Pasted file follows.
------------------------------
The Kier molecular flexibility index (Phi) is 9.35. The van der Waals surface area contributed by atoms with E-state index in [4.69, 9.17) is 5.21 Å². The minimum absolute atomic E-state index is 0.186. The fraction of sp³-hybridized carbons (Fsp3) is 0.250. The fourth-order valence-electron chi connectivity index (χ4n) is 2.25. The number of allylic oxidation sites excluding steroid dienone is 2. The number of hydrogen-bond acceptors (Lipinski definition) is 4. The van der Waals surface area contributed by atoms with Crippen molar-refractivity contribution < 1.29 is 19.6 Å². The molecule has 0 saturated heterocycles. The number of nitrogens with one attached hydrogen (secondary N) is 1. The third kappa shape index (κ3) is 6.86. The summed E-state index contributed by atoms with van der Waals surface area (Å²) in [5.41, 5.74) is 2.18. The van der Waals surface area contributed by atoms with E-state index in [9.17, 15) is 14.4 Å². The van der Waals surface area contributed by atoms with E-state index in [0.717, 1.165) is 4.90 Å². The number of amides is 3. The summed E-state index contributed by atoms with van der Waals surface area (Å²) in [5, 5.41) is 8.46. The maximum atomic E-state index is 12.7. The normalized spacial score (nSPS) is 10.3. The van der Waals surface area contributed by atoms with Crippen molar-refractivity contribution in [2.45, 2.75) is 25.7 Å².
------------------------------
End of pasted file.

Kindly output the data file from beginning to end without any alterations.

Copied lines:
The Kier molecular flexibility index (Phi) is 9.35. The van der Waals surface area contributed by atoms with E-state index in [4.69, 9.17) is 5.21 Å². The minimum absolute atomic E-state index is 0.186. The fraction of sp³-hybridized carbons (Fsp3) is 0.250. The fourth-order valence-electron chi connectivity index (χ4n) is 2.25. The number of allylic oxidation sites excluding steroid dienone is 2. The number of hydrogen-bond acceptors (Lipinski definition) is 4. The van der Waals surface area contributed by atoms with Crippen molar-refractivity contribution < 1.29 is 19.6 Å². The molecule has 0 saturated heterocycles. The number of nitrogens with one attached hydrogen (secondary N) is 1. The third kappa shape index (κ3) is 6.86. The summed E-state index contributed by atoms with van der Waals surface area (Å²) in [5.41, 5.74) is 2.18. The van der Waals surface area contributed by atoms with E-state index in [9.17, 15) is 14.4 Å². The van der Waals surface area contributed by atoms with E-state index in [0.717, 1.165) is 4.90 Å². The number of amides is 3. The summed E-state index contributed by atoms with van der Waals surface area (Å²) in [5, 5.41) is 8.46. The maximum atomic E-state index is 12.7. The normalized spacial score (nSPS) is 10.3. The van der Waals surface area contributed by atoms with Crippen molar-refractivity contribution in [2.45, 2.75) is 25.7 Å².